Culture Secretary Oliver Dowden has revealed that he is planning on launching Operation Sleeping Beauty.
Writing in the Mail on Sunday, Oliver Dowden said: ‘In recent weeks, we’ve all been thinking and talking about the Proms. I for one can’t wait to be back in the Royal Albert Hall next year, singing Land Of Hope And Glory at full voice.
‘I have very fond childhood memories of watching at home every year with my grandma, and hope to be one of the first through the doors next year.’
‘To get audiences back into our venues in much larger numbers though, we’re going to have to innovate and be bold to save the things we love.’
‘Mass indoor events are now in my sights.’ he continued. ‘Socially-distanced audiences have been allowed since mid-August, and it’s great to see organisations like the Bournemouth Symphony Orchestra, and musicals like Sleepless – A Musical Romance, back up and running again.
‘But we need to start filling seats in much larger numbers – not just for the audiences, not just for the venues and livelihoods who depend on them, but for the entire urban economy, too. Theatre is a lynchpin of London’s West End and its absence is painfully reflected in its deserted streets.’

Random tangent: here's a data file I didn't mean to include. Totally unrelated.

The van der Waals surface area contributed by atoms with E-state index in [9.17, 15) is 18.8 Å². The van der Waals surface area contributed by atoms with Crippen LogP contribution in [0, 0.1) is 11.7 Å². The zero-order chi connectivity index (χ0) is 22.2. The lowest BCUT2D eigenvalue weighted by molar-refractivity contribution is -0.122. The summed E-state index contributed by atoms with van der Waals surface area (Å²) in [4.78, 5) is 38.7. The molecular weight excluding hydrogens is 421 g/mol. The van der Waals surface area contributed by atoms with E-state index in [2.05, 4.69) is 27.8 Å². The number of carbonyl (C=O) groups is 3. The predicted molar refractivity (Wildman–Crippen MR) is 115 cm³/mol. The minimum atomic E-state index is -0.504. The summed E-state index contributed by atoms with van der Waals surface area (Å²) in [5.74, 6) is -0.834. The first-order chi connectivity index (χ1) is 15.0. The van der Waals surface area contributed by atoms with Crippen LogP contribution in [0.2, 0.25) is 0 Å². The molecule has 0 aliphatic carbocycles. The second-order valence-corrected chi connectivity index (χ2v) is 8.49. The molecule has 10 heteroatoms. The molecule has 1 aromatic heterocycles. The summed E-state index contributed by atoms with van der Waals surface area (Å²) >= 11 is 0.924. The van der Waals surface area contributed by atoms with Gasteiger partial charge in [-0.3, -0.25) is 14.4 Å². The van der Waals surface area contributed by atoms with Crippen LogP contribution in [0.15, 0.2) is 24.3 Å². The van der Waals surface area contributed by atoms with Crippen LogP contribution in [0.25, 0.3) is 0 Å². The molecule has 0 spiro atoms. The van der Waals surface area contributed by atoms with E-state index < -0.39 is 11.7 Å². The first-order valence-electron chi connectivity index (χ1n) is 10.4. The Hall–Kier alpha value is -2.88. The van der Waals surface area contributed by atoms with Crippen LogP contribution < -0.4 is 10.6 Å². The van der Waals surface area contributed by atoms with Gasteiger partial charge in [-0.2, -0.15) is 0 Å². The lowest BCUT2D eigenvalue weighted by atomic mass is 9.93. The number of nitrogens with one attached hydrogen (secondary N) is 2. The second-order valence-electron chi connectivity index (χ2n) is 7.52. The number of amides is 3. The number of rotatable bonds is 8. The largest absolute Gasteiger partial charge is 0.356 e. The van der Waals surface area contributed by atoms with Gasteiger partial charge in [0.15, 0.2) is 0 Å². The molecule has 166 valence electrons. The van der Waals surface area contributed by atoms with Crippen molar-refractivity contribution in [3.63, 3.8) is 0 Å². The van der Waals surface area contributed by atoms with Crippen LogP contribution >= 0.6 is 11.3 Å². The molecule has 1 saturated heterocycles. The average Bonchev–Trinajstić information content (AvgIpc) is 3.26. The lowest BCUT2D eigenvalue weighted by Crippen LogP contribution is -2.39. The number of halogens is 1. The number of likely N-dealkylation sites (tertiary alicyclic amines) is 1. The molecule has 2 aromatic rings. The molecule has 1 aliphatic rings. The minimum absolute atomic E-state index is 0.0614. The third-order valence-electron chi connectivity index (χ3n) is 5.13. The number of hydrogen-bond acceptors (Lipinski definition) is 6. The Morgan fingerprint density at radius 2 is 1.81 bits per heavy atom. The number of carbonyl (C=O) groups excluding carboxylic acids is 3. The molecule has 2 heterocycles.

Dowden goes on to write: ‘Innovation is key. It has the ability to rewrite the entire script, and I’m keen to take some of the best experimental ideas for getting people into our theatres safely and put them into practice. It could be using technology to improve ventilation in venues, as used in the pilots at The London Palladium and other theatres.’
Mark Davyd, chief executive, Music Venue Trust, tweeted: ‘I am a member of the Venues Working Group developing stage 5 of the return of indoor performances and have never heard of Operation Sleeping Beauty.
‘I’m absolutely delighted to hear it exists, many other representatives of the live music industry will be similarly pleased. We already have a raft of ideas to increase capacities, and want those to be part of it.’
This comes after Boris Johnson allowed for indoor gigs in the UK to return with social distancing measures in place, although the Music Venue Trust revealed that over two thirds of venues don’t have enough space to do so.
M Magazine went behind the scenes at Music Venue Trust back in May. Find out what CEO Mark Davyd had to say.